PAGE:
Friday, 28 February 2014

Natural Capital science at CEH

We're delivering our new Science Strategy (2014-19) through a number of Science Areas and underpinning activities. Find out more about each area as we profile them over the coming weeks in a series of blog posts.

This post focuses on our Natural Capital Science Area, headed by Professor Mike Acreman.

Soil, insect pollination, water, food, nutrient cycling, flood control etc - we rely on goods and services provided by the natural environment. The concept of natural capital as the stock of environmental assets will inform decisions on how we use our natural resources and manage the environment sustainably.

Wetlands, such as this blanket bog on the Isle of Harris, provide essential ecosystem
functions and services, including regulation of water quality, sustainable control and
mitigation of flooding, greenhouse gas reduction, essential habitats for plants and
animals, and cultural and recreational facilities.

CEH carries out a wide range of research into wetlands in the UK and overseas.

CEH has unrivalled and longstanding expertise in the science of the natural environment that underpins natural capital. We'll use surveys, experiments, analysis and modelling to produce detailed knowledge of water, soils, plants, animals and atmosphere provided by the UK environment.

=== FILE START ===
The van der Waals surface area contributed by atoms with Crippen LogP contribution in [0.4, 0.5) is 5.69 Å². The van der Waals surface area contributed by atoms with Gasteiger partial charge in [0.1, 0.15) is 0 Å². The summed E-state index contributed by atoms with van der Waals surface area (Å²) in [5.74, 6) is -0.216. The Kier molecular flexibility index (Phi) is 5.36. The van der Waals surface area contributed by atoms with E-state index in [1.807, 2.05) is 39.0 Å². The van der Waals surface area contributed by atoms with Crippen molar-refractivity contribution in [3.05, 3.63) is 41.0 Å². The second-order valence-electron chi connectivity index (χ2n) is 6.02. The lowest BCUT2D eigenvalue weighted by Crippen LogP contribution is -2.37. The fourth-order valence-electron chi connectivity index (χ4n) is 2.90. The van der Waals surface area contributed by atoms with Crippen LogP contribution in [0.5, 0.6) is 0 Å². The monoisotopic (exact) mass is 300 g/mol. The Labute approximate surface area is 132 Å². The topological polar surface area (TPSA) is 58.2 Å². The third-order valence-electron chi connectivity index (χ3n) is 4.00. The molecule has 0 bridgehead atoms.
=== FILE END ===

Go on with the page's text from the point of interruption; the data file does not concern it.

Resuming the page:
Research objectives in this Science Area include assessing the extent, quality, trends and vulnerability of the UK's natural capital. We also define ecosystem services that flow from the natural and managed environment, quantifying short and long-term trends and natural variations.

We'll also work with other experts in economics, health and sociology, to evaluate the benefits of natural capital to human well-being, how to balance exploitation with protection and where to target management and restoration efforts. For example, we are a partner member of the Natural Capital Initiative.

Long-term monitoring helps us record how natural capital is changing and identify the causes of change. For example, CEH coordinates the UK Environmental Change Network, and operates the UK Butterfly Monitoring Scheme in partnership with Butterfly Conservation and the Joint Nature Conservation Committee.

More details of our Natural Capital Science Area, including a Science Area Summary [PDF], are available on our website.

Additional information

CEH Science Strategy

Tuesday, 25 February 2014

Ecological processes and resilience - science area at CEH

We're delivering our Science Strategy (2014-2019) through a number of Science Areas and underpinning activities. Find out more about each area as we profile them over the coming weeks in a series of blog posts.